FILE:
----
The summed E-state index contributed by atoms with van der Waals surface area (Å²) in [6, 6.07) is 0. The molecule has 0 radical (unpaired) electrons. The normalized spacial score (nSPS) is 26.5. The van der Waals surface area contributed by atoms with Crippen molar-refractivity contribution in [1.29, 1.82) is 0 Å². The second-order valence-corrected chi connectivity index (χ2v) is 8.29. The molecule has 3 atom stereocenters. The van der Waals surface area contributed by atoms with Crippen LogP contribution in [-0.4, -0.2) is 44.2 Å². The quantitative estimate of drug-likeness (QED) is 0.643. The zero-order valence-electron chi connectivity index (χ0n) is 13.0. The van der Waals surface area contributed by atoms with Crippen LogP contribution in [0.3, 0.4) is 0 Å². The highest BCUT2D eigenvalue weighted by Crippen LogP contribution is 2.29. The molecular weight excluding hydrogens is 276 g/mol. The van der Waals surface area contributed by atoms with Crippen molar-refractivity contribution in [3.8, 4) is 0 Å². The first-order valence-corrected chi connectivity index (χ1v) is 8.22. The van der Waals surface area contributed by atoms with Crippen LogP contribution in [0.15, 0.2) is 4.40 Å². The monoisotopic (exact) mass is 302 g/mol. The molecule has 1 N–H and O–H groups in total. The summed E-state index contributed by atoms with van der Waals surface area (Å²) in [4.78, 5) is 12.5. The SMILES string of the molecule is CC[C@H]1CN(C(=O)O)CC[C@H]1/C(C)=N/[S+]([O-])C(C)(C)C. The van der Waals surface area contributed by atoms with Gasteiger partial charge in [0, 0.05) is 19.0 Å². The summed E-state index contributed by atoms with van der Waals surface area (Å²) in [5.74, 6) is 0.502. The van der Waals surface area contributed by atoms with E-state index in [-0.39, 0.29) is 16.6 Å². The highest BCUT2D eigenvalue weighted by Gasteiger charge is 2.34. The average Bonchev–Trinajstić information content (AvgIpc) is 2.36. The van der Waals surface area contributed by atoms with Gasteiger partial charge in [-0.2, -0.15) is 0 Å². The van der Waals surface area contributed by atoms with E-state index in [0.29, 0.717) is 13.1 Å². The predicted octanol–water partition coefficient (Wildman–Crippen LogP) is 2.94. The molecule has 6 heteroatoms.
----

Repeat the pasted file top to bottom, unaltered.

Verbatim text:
The summed E-state index contributed by atoms with van der Waals surface area (Å²) in [6, 6.07) is 0. The molecule has 0 radical (unpaired) electrons. The normalized spacial score (nSPS) is 26.5. The van der Waals surface area contributed by atoms with Crippen molar-refractivity contribution in [1.29, 1.82) is 0 Å². The second-order valence-corrected chi connectivity index (χ2v) is 8.29. The molecule has 3 atom stereocenters. The van der Waals surface area contributed by atoms with Crippen LogP contribution in [-0.4, -0.2) is 44.2 Å². The quantitative estimate of drug-likeness (QED) is 0.643. The zero-order valence-electron chi connectivity index (χ0n) is 13.0. The van der Waals surface area contributed by atoms with Crippen LogP contribution in [0.3, 0.4) is 0 Å². The highest BCUT2D eigenvalue weighted by Crippen LogP contribution is 2.29. The molecular weight excluding hydrogens is 276 g/mol. The van der Waals surface area contributed by atoms with Crippen molar-refractivity contribution in [3.8, 4) is 0 Å². The first-order valence-corrected chi connectivity index (χ1v) is 8.22. The van der Waals surface area contributed by atoms with Crippen LogP contribution in [0.15, 0.2) is 4.40 Å². The monoisotopic (exact) mass is 302 g/mol. The molecule has 1 N–H and O–H groups in total. The summed E-state index contributed by atoms with van der Waals surface area (Å²) in [4.78, 5) is 12.5. The SMILES string of the molecule is CC[C@H]1CN(C(=O)O)CC[C@H]1/C(C)=N/[S+]([O-])C(C)(C)C. The van der Waals surface area contributed by atoms with Gasteiger partial charge in [0, 0.05) is 19.0 Å². The summed E-state index contributed by atoms with van der Waals surface area (Å²) in [5.74, 6) is 0.502. The van der Waals surface area contributed by atoms with E-state index in [-0.39, 0.29) is 16.6 Å². The highest BCUT2D eigenvalue weighted by Gasteiger charge is 2.34. The average Bonchev–Trinajstić information content (AvgIpc) is 2.36. The van der Waals surface area contributed by atoms with Gasteiger partial charge in [-0.2, -0.15) is 0 Å². The van der Waals surface area contributed by atoms with E-state index in [0.29, 0.717) is 13.1 Å². The predicted octanol–water partition coefficient (Wildman–Crippen LogP) is 2.94. The molecule has 6 heteroatoms.